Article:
Ask the Doctors - Do processed meats really increase the risk of asthma?

Dr. Robert Ashley, MD

Dear Doctor: I love ham sandwiches – and have one almost every day. I also have asthma, and just read that processed meats can increase the risk of asthma. How can this be?

Meats have been cured – that is preserved and flavored – since ancient times, largely through salting or smoking. Potassium nitrate and sodium nitrite salts were used to some degree in the middle ages, though the practice was not widespread. In the U.S., these substances have been used to cure meat since 1925. These salts are highly effective in curing meats and decreasing the incidence of bacterial disease. However, ingested nitrates and nitrites can form nitrosamines, which are carcinogenic.

Now comes a study, published in the journal Thorax, concluding that cured meats like ham increase the risk of asthma. The study enrolled 971 male and female participants from five cities in France. The enrollees – not all of whom had asthma – filled out a 118-item food-frequency questionnaire. Cured items included ham, sausage and dried sausage. Exposure was categorized as less than one serving a week; 1-3 servings per week; or greater than 4 servings per week. Participants reported the severity of their asthma over a 12-month period and scored this from 0 to 5, with 5 being waking up from sleep with an asthma attack.

At the beginning of the study, those who consumed more than 4 servings of cured meat per week were more likely to be men, were slightly more likely to smoke, were slightly more obese and had slightly lower educational levels. Those who ate more than 4 servings per week of cured meat were also more likely to be asthmatic and have more severe asthma at the beginning of the study.

After seven years, the participants filled out another survey regarding their level of asthma. Among those who ate less than one serving of cured meat per week, 14 percent reported increased asthma symptoms; among those who ate more than 4 servings of cured meat per week, 22 percent reported increased asthma symptoms. Noting that increased weight is also a factor for worsening asthma symptoms, the researchers adjusted for weight, smoking and educational levels – and still found a correlation between worsening asthma and cured meat.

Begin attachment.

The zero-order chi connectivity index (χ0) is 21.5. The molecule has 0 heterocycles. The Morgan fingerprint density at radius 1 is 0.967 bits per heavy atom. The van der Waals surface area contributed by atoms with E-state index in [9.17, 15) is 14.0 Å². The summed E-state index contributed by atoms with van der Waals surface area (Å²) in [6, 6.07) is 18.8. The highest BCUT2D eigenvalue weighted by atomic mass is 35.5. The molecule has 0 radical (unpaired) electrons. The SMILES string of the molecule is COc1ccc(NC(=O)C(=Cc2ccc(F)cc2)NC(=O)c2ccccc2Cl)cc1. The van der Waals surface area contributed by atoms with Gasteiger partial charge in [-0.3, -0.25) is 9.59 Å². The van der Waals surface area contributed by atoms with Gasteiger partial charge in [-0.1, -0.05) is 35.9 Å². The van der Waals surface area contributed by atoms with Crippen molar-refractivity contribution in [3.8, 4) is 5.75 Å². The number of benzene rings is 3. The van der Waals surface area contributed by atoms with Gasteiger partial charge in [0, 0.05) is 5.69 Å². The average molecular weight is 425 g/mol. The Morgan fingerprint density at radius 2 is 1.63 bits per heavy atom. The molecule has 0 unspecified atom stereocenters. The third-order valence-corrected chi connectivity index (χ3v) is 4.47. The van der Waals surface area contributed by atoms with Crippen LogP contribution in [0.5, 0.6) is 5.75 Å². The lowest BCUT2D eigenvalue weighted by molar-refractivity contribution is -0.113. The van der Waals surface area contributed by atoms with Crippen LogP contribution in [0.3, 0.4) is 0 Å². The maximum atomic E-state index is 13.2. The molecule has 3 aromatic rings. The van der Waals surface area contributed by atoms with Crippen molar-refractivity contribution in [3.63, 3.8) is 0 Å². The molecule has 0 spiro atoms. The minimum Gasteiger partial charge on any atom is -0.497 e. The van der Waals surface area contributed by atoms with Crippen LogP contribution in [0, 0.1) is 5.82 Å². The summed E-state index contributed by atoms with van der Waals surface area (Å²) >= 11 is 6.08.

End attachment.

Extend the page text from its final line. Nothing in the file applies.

Oddly enough, two U.S studies have found that people newly diagnosed with chronic obstructive pulmonary disease were more likely to eat cured meats 4-6 times per week, but they did not find an increase in asthma risk. The cured meats here also included hot dogs and bacon.

As for why eating cured meat might worsen asthma, theoretically, nitrites can cause oxidative stress within the lungs and lead to more inflammation within the body, which can worsen asthma. While nitrates and nitrites may worsen asthma, I am not certain that they create asthma.

In addition, these studies did not separate meats cured by nitrites or nitrates and those cured by other means.

The take-home message: Stay away from meats cured with sodium nitrite or potassium nitrate. Not only are cured meats associated with greater obesity and increased asthma, meats cured with nitrates and nitrates increase the risk of cancer. If you don’t have asthma and you don’t smoke cigarettes, cured meats without nitrates and nitrites should be safe, but still, better to limit them.

Robert Ashley, MD, is an internist and assistant professor of medicine at the University of California, Los Angeles.

Ask the Doctors is a syndicated column first published by UExpress syndicate.